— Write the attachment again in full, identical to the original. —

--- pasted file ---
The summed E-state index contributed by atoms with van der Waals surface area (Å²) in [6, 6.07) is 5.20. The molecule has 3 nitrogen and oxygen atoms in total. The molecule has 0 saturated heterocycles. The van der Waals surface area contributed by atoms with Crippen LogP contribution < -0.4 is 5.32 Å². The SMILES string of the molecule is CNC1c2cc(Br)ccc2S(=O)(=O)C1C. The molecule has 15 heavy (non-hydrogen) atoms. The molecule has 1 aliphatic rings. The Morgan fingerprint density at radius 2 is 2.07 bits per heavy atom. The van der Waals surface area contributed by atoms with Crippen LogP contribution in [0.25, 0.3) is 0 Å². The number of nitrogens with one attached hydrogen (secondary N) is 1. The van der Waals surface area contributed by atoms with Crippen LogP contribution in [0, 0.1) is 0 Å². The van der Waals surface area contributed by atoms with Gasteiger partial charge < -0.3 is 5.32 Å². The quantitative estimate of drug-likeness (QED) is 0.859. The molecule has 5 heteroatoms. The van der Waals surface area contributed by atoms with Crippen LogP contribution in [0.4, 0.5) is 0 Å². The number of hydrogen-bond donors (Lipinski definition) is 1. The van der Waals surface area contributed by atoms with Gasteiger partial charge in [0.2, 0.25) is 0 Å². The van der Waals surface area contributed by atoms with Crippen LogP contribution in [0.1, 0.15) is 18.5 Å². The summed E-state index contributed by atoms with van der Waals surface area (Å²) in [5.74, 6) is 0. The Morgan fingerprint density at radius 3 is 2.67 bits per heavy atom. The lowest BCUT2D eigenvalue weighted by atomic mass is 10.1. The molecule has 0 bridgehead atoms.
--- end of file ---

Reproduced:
The summed E-state index contributed by atoms with van der Waals surface area (Å²) in [6, 6.07) is 5.20. The molecule has 3 nitrogen and oxygen atoms in total. The molecule has 0 saturated heterocycles. The van der Waals surface area contributed by atoms with Crippen LogP contribution < -0.4 is 5.32 Å². The SMILES string of the molecule is CNC1c2cc(Br)ccc2S(=O)(=O)C1C. The molecule has 15 heavy (non-hydrogen) atoms. The molecule has 1 aliphatic rings. The Morgan fingerprint density at radius 2 is 2.07 bits per heavy atom. The van der Waals surface area contributed by atoms with Crippen LogP contribution in [0.25, 0.3) is 0 Å². The number of nitrogens with one attached hydrogen (secondary N) is 1. The van der Waals surface area contributed by atoms with Crippen LogP contribution in [0, 0.1) is 0 Å². The van der Waals surface area contributed by atoms with Gasteiger partial charge < -0.3 is 5.32 Å². The quantitative estimate of drug-likeness (QED) is 0.859. The molecule has 5 heteroatoms. The van der Waals surface area contributed by atoms with Crippen LogP contribution in [0.4, 0.5) is 0 Å². The number of hydrogen-bond donors (Lipinski definition) is 1. The van der Waals surface area contributed by atoms with Gasteiger partial charge in [0.2, 0.25) is 0 Å². The van der Waals surface area contributed by atoms with Crippen LogP contribution in [0.1, 0.15) is 18.5 Å². The summed E-state index contributed by atoms with van der Waals surface area (Å²) in [5.74, 6) is 0. The Morgan fingerprint density at radius 3 is 2.67 bits per heavy atom. The lowest BCUT2D eigenvalue weighted by atomic mass is 10.1. The molecule has 0 bridgehead atoms.